Plenty has been written about state governments in the past: bureaucracy, slow-moving, high-dollar technology projects that don’t fulfill their missions. Many of these things have been true; but, not enough has been written about how state governments are really changing to meet the demands of the 21st century. Change is difficult and sometimes slow; but, it is real. Skeptical? Let me give a good example from right here in my home state of Indiana.
Recently, I was asked to be a speaker at The National Association of Legislative Information Technology (NALIT) Professional Development Seminar (PDS). It was definitely an honor, especially since it was the keynote address and I would co-present with Indiana’s Legislative Services Agency technology head, Geoff DePriest. Truth be told, though, I went into this thinking that it would be a “run of the mill” government tech conference. I was in for a surprise!
In talking with Geoff regarding the direction and focus of the event, I was first surprised at his focus on serving the public. I thought that typically technology staff were very focused on their internal clients: state staff and legislators. While he did speak to that, he was also of the strong belief in transparency and making information available to the public in a user-friendly way.
He also was interested in me talking about my experience with citizen engagement in the process. My background is that, in my free time, I run an all-volunteer civic tech group called, Open Indy Brigade. We have been involved with several hackathons focused on regular citizens using open data from state and city governments. Geoff and his group were a big part of one of the hackathons in early 2016. The larger goal that both he and I share is to take ideas from a hackathon and create a full app for the public to use. He was still thinking about it months after the hackathon.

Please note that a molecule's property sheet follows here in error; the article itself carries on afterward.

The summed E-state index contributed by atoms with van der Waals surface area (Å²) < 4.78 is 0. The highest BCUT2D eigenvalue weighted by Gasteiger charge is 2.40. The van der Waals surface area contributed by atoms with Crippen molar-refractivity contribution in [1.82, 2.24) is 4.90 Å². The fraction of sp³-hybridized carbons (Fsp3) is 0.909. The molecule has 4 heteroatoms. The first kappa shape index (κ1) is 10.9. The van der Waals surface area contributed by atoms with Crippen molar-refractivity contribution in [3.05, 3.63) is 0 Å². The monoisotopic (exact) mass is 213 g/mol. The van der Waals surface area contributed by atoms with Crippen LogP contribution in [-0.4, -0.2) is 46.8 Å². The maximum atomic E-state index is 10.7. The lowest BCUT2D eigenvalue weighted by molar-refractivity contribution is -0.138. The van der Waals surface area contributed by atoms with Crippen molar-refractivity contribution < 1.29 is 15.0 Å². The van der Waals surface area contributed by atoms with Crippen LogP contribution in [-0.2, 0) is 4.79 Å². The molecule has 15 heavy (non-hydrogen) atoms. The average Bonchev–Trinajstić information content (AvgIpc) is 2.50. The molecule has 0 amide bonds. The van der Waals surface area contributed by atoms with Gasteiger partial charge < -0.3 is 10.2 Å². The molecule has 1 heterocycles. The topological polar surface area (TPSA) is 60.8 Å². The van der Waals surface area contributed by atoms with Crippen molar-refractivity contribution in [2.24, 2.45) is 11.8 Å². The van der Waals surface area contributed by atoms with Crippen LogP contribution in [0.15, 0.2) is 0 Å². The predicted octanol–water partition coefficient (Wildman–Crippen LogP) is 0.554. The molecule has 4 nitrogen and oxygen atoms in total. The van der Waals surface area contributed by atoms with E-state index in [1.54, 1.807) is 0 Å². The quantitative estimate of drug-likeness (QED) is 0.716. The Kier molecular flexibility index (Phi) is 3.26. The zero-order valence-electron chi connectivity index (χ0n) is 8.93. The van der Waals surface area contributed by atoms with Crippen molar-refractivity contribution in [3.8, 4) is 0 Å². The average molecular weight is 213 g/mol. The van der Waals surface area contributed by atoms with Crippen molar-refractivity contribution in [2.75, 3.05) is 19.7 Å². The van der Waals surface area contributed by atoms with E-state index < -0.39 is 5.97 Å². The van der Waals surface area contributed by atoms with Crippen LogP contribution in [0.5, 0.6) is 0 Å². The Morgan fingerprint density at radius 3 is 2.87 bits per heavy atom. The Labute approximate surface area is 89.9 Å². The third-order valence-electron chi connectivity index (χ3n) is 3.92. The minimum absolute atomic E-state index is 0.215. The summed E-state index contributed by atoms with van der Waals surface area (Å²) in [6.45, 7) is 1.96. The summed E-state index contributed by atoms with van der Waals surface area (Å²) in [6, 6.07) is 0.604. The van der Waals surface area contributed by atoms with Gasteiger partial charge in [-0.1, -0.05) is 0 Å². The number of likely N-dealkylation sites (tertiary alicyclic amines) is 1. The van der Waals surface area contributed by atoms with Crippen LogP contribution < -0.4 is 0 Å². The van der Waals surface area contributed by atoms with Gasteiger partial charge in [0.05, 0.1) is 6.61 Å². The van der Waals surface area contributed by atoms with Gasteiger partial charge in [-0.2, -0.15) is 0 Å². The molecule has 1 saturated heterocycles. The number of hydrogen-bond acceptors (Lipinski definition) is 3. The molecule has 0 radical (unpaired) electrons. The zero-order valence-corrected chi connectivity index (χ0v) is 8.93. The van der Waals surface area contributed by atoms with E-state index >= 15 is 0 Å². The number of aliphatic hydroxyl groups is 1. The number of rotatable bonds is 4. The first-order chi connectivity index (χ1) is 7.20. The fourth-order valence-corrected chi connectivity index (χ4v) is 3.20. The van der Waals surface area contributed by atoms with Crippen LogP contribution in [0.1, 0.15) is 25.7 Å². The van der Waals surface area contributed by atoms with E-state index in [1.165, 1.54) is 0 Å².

Not only was Geoff still thinking about leveraging the hackathon to do something more permanent, he shared with me that his group had an internal hackathon to jump-start efforts to create a more user-friendly way of presenting the legislative information. This forward thinking and 21st century approach to technology is definitely not often highlighted in the media. Further evidence of the quality and agility of Geoff’s group, he pointed to the conference app that all the guests were using to navigate the various sessions. He said that his group created it in their spare time!
As a final surprise, someone from the Texas delegation had the same goal of creating a sustainable app beyond a hackathon and had tried a couple different approaches. So this was not just isolated to Indiana. I came away from that experience with a completely new view. State governments still have many challenges, but there are some who are using techniques from start-ups and Silicon Valley to drive innovation and improvements.
For my part, the Open Indy Brigade will continue to reach out to people like Geoff at all levels of government to bring engaged citizens to help solve real problems. Involving real citizens to improve technology in government is really possible and will create better solutions in the long-run. I’m grateful to be a part of it.